Energy drinks and drinking more alcohol
They may make you feel like you can stay out all night but mixing alcohol mixed with energy drinks can be a dangerous combination. Energy drinks can mask the effects of alcohol, and make you 'wide awake drunk', so you may underestimate how you’re feeling and end up drinking more alcohol than you normally would.
Mixing alcohol and energy drinks can mean you consume more sugar, calories and caffeine than drinking alcohol by itself. You could also experience increased physical and psychological side effects from drinking this combination.
Popularity of energy drinks has increased in recent years. Since 2008, sales have increased by between 5.3 and 13.6% in the UK (1). At the same time, mixing spirits and liqueurs with them has become increasingly popular.
It’s common to see bars, pubs and clubs promoting these drink combinations, and you can buy energy drinks and bottles of alcohol separately in supermarkets and off-licences to mix at home. But recent research has found that mixing energy drinks with alcohol could be more risky than drinking alcohol on its own, or with a more traditional mixer.
We took a look at the research and talked with our medical experts to find out the facts about alcohol and energy drinks. When you combine a lot of the two, we discovered that you:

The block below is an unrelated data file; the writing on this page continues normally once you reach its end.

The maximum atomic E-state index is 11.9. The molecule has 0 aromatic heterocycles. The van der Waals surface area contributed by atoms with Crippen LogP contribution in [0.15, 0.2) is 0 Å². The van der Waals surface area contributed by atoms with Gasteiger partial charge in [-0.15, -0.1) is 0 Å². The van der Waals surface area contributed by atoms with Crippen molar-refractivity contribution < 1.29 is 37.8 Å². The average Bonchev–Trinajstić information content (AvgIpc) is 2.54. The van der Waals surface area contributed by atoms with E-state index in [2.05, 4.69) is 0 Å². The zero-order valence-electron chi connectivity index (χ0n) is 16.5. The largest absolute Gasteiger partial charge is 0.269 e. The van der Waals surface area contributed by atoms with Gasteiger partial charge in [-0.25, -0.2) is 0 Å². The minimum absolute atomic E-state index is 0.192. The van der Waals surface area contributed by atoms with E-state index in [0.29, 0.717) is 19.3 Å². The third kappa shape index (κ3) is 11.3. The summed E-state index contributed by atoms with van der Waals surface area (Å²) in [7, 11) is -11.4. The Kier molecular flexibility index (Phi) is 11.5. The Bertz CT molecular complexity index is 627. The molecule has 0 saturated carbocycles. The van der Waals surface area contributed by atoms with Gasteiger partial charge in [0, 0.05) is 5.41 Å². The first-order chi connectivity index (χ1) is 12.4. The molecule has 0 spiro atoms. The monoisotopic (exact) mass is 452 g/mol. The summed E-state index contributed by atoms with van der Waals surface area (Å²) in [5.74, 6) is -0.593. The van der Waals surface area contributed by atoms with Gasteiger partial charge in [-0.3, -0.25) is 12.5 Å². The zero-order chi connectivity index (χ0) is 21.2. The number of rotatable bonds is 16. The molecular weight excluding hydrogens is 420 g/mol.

- Can drink more alcohol, become ‘wide awake drunk’
- Are likely to experience increased physical and psychological side effects, such as heart palpitations, problems sleeping, feeling tense or agitated (4)
- Can consume large amounts of caffeine, which in this quantity, can cause anxiety and panic attacks
- Increase your chances of developing short and long-term health problems (5).
Why you’ll drink more alcohol
Drinking energy drinks with alcohol can trick your brain and lead to a state researchers have called ‘wide awake drunk’ (6). Of course, this is why many people mix them – so they can stay awake longer and drink more alcohol.
But, though you might feel alert when you combine the drinks, your body is still experiencing the effects of alcohol (7). That means you can end up drinking more without realising that your judgement, balance and coordination are being affected. So, you’re more likely to risk doing things that you wouldn’t normally do, like getting into a fight or crossing the road when there’s a car nearby (8).
“Wide awake drunk’ means you’re alert but you underestimate how much you’re drinking and don’t know the alcohol is still affecting your thinking and ability to react in an emergency,” says London-based GP Sarah Jarvis. “It creates a false sense of security which can be dangerous.”
The combination has this effect because alcohol and energy drinks work in different ways. Alcohol is a depressant which means it slows down the brain’s functions and can act as a sedative – drink a lot and you might slur your words, have slower reflexes and feel sleepy. The caffeine in energy drinks, on the other hand, is a stimulant (9). If you mix the two, you’ll feel the stimulant effects of the caffeine more strongly, masking the interference caused by alcohol to reaction time, memory and other processes in the brain (10).